There are other types of monitoring you can conduct, as well. We all presuppose that uptime and performance are the most important thing we can monitor, but there are other things you should be looking at as well. For one, running ongoing security scans to look for malicious invasions or dangerous code injections makes a lot of sense. Running scans to ensure that all tags are performing properly has merits as well. And let’s not forget digital accessibility – there are monitoring solutions for that as well.
With all of that said, however, monitoring is useless without an escalation plan. This means defining who handles identified issues, in what timeframe, and with what ability to decide which actions to take next. Some services, such as our 24/7/365 monitoring, include emergency response within a guaranteed timeframe. Otherwise, some companies put employees on a schedule to watch things off-hours. Either way, you need to know who will actually perform an action when things go down and work toward restoration, or the idea of monitoring is, well… pointless!
One of the biggest confusions with the idea of “website maintenance” is that it also includes the component of continuous improvement, or the application of new features, fixes to functionality, or optimizations. These aren’t really “maintenance” tasks per se, but rather the constant pursuit of optimal performance for the site and the best experience for your users.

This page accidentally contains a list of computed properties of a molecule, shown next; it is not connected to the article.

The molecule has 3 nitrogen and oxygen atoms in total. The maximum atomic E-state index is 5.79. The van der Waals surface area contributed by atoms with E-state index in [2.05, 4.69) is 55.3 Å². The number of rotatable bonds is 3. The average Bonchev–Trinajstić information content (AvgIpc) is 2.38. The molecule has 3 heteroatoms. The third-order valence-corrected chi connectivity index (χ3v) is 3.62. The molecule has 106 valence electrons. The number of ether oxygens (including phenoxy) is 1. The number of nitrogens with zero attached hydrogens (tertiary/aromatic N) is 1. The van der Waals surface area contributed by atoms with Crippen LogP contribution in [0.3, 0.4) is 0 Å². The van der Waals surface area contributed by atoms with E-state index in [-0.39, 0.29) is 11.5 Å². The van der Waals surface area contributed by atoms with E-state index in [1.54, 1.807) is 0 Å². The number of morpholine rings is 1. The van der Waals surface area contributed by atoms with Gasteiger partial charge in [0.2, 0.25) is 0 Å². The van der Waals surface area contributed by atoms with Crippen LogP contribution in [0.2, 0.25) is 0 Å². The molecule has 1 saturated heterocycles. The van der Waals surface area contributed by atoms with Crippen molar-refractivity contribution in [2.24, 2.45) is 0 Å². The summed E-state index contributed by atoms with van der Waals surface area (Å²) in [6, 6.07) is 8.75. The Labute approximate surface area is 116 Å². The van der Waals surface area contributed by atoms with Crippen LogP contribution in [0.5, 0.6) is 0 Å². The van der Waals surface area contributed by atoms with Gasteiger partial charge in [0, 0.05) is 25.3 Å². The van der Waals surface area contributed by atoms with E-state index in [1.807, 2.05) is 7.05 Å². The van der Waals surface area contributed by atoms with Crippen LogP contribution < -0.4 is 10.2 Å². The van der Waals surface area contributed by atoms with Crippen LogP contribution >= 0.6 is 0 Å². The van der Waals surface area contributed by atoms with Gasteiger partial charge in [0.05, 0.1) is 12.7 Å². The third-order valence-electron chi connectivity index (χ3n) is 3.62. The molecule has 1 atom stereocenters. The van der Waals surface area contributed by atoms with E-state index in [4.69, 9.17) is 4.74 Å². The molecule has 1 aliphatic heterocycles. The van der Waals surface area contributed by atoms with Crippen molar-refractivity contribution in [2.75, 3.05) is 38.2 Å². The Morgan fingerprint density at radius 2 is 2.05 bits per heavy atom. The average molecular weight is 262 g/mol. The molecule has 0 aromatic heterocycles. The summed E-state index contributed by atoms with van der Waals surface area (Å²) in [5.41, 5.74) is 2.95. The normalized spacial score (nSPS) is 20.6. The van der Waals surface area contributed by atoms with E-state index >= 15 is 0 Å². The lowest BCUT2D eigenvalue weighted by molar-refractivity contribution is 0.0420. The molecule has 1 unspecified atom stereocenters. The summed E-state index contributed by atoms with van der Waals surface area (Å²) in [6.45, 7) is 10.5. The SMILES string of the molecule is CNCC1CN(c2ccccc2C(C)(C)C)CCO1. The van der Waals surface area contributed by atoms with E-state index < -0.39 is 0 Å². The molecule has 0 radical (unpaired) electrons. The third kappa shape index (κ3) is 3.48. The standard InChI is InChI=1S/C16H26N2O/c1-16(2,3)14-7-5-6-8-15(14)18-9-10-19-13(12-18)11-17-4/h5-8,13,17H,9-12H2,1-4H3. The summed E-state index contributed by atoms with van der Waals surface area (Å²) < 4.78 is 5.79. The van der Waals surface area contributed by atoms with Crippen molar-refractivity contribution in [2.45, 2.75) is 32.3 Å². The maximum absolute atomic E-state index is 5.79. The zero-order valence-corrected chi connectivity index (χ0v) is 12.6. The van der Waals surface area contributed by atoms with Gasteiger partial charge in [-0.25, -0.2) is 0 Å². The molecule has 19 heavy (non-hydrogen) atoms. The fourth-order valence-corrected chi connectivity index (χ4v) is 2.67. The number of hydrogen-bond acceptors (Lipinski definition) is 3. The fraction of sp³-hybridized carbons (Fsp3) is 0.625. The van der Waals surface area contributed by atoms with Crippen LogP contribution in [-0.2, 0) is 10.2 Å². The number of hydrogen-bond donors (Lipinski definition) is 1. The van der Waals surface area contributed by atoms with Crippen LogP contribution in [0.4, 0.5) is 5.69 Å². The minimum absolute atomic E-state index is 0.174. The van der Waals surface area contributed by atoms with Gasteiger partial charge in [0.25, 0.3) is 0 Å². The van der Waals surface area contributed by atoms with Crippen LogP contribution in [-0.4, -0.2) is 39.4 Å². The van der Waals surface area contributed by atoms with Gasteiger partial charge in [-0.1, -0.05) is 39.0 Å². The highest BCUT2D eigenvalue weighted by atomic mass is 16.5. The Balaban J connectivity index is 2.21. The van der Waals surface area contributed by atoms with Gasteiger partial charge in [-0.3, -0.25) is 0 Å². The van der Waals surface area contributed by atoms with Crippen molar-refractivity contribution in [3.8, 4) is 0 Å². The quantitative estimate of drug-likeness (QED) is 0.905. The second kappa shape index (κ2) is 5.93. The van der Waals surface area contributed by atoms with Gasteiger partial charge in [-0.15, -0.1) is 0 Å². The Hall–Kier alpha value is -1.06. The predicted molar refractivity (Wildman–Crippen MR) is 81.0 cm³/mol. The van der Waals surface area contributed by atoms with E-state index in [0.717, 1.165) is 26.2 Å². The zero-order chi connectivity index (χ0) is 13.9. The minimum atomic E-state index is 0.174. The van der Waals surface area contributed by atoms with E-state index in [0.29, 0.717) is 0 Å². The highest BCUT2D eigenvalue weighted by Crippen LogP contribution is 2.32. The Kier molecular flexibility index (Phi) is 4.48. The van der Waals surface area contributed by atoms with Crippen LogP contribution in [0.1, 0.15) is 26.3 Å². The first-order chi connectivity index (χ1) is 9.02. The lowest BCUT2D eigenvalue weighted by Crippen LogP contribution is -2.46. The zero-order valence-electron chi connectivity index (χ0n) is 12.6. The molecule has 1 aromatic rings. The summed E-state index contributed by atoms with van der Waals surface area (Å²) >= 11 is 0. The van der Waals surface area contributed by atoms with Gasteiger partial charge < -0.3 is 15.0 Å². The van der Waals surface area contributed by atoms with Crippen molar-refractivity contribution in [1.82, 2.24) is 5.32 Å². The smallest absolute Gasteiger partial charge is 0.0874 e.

These types of tasks are somewhat different from the above. While updates and monitoring are more structured in terms of what they consist of, continuous improvement is more or less a combination of technology and the understanding of business objectives. In my experience, this is where clients are the most dumbfounded in terms of what to do.
It’s easy to draw a line between business operations and technology with the first two components mentioned above. With continuous improvement, however, the line can quickly move in different directions. Clients need to focus on what exactly they require when it comes to continuous improvements. DO they want a partner or resource that will take the lead in suggesting feature improvements, functionality tweaks, or performance recommendations? Or do they instead want a team that takes their orders and performs them?
Either approach is acceptable, but expectations need to be set. A client who expects their web development resource to be more proactive may be disappointed if the agency or developer is under the impression they should be just taking orders. And of course, the same happens in the inverse, where clients are more sure of what they want to do and are disturbed by agencies that “cross boundaries”.
Most good agencies will work with you either way. At the beginning of a relationship, it isn’t bad practice or policy to define what those expectations are so that both parties are clear on who is doing what and what level of interaction and collaboration is to be expected. And once that is set and determined, you can work on the logistics of these changes and how they will be developed, tested and deployed.
While each component is necessary for a comprehensive maintenance and product improvement strategy, typically, they are not something one individual can do well. It takes a well-rounded agency or a combination of other service providers to pull this off in a comprehensive way. What works for you and your company will depend on a few things, such as your overall structure, penchant for risk or mitigation of the same, and what capabilities your team already has in place.